Air Dictate for iPhone 4S uses Siri to type for you on a Mac

Avatron, the company behind the excellent Air Display (TMA Review), has released Air Dictate, an app that lets you use your iPhone 4S’ speech recognition and turns it into text on your Mac computer. It’s quite to similar to the recently released Vocal app, though Air Dictate’s sole purpose is to act as a personal transcriber. You’ll need to have Air Dictate installed on your iPhone 4S, the free Air Dictate Receiver app installed on your Mac and have on the same WiFi network. Then:

On Mac:
– Launch any app that allows text input. For example: TextEdit, Mail, Pages, Microsoft Word.

On iPhone 4S:
– Launch the Air Dictate app.
– Choose your Mac from a list of nearby computers.
– Press the microphone button, speak for a while, and press the button again to stop.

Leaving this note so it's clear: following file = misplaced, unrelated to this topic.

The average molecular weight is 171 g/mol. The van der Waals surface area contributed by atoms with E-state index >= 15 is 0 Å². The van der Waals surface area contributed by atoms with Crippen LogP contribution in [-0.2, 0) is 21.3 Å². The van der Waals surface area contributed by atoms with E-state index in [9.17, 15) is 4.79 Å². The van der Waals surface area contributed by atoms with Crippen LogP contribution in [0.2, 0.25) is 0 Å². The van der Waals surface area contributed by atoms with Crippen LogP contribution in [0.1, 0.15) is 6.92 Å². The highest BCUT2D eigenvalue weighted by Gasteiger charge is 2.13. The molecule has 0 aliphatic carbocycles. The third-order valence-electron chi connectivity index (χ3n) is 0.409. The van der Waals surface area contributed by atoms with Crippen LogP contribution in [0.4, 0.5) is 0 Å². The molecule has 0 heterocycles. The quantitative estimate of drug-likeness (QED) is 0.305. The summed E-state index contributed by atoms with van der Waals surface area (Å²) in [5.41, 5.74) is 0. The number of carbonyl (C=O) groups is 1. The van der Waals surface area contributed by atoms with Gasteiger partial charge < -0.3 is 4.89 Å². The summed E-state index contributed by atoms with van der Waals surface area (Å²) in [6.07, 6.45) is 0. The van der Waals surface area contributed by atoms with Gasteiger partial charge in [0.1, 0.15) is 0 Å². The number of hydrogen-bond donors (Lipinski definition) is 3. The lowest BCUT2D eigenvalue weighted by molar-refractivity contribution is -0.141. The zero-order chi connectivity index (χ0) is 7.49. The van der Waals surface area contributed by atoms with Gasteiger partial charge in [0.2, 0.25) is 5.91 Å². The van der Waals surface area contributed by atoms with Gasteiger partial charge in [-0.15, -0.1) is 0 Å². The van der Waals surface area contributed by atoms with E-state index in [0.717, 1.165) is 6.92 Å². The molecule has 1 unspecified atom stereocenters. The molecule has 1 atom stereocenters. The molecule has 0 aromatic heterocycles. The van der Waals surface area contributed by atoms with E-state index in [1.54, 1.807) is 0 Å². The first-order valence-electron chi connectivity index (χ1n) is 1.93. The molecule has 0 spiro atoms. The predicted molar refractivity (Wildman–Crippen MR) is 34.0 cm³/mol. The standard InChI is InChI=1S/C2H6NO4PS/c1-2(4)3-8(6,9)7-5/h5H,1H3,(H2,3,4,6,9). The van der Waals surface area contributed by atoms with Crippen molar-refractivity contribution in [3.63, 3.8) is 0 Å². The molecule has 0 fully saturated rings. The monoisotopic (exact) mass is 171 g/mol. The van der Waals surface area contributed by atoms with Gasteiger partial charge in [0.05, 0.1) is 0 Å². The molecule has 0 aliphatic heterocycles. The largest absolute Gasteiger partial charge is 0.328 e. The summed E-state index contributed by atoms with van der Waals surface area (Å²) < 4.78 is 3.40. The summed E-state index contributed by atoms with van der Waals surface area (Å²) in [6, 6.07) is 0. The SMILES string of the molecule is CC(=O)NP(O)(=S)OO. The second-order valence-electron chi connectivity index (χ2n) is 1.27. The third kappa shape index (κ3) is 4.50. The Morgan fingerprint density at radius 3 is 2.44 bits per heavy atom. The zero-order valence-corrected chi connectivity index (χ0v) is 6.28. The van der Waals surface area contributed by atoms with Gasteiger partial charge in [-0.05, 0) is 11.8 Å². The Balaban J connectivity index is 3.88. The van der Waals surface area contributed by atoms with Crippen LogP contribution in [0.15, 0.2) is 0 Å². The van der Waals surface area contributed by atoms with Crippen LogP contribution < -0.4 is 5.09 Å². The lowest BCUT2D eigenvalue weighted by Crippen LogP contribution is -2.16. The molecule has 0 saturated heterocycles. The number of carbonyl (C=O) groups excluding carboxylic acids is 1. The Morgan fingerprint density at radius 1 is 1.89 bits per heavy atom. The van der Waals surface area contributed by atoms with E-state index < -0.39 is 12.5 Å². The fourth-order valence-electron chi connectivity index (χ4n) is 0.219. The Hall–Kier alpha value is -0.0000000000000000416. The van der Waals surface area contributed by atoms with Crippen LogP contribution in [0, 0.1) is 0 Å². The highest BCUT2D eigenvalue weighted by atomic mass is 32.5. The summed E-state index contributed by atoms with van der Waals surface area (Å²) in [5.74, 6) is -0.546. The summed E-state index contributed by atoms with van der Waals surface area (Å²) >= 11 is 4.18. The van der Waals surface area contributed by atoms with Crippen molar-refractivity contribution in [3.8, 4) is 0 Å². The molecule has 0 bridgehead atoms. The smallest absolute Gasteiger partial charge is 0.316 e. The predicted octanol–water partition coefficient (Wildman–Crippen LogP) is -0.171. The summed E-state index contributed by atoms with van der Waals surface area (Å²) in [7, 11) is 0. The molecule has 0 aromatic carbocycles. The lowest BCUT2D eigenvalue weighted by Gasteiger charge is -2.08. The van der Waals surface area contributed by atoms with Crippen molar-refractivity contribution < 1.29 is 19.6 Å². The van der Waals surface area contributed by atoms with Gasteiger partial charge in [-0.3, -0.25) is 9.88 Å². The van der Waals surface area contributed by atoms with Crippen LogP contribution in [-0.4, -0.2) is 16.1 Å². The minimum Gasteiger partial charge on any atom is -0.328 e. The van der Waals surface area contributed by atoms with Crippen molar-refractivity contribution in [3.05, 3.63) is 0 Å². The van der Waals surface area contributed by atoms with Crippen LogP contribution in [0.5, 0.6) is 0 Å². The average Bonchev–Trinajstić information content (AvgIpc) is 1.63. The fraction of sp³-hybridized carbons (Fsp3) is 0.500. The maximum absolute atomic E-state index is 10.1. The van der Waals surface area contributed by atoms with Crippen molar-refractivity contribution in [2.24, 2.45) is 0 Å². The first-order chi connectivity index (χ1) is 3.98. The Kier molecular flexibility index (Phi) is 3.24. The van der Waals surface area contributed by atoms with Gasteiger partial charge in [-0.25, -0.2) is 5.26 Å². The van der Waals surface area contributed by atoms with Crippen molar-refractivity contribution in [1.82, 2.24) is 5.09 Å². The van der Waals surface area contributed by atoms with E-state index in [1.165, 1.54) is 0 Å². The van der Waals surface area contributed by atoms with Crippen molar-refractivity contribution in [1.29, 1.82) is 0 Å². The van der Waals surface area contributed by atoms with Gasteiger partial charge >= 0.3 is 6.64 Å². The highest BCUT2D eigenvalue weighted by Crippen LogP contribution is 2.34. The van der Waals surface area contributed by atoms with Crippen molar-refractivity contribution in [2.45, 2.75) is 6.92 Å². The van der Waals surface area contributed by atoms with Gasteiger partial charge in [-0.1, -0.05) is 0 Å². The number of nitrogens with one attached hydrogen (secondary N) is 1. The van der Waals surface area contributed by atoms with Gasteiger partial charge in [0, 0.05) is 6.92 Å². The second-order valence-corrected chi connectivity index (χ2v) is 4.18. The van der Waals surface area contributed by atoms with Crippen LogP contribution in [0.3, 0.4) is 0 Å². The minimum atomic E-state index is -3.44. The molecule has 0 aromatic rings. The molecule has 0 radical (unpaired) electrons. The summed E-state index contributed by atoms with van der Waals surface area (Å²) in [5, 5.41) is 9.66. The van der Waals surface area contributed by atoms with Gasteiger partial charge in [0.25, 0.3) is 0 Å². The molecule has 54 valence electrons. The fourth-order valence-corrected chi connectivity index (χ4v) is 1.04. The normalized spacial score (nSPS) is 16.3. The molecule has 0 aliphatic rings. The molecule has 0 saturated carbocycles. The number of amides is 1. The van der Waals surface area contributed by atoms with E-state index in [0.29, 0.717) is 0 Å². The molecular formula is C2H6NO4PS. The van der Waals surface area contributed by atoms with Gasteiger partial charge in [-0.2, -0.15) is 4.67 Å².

Air Dictate’s a pretty simple app, though for those who’d rather “type” with their voice rather than an actual keyboard, Avatron’s latest utility will get the job done. The app’s also only sale now for intro price of $0.99, so if you have an iPhone 4S and want to check it out, you may want to pick this up sooner rather than later.

Air Dictate Avatron Software, Air Dictate, – $0.99


Air Display In Review – Extending Any Desktop Anytime, Anywhere

One of the pitfalls of any PC or Mac is usable screen space. It’s not always practical to add another monitor to your setup and in some cases, you just don’t have the room. Thankfully, with Avatron Software’s Air Display (developers of popular storage app Air Sharing) you can turn that pretty new iPad into an on-the-spot extension of any display within seconds.

Continue reading…

iPhone/ iPod Touch Storage Applications in Review – Air Sharing -vs- MobileFiles Pro -vs- WiFi Disk

With the apparent death of the floppy drive in the mid-1990s, there were a number of replacement technologies that competed for the title as heir-apparent. These included:

** ZIP Drive, a magnetic drive that held 100MB in the beginning and grew to 250MB;
** Magneto Optical Drive, a rewritable optical disk that held 128MB to about 2.3GB for the 3.5” version whilst the bigger 5.25” version held Continue reading…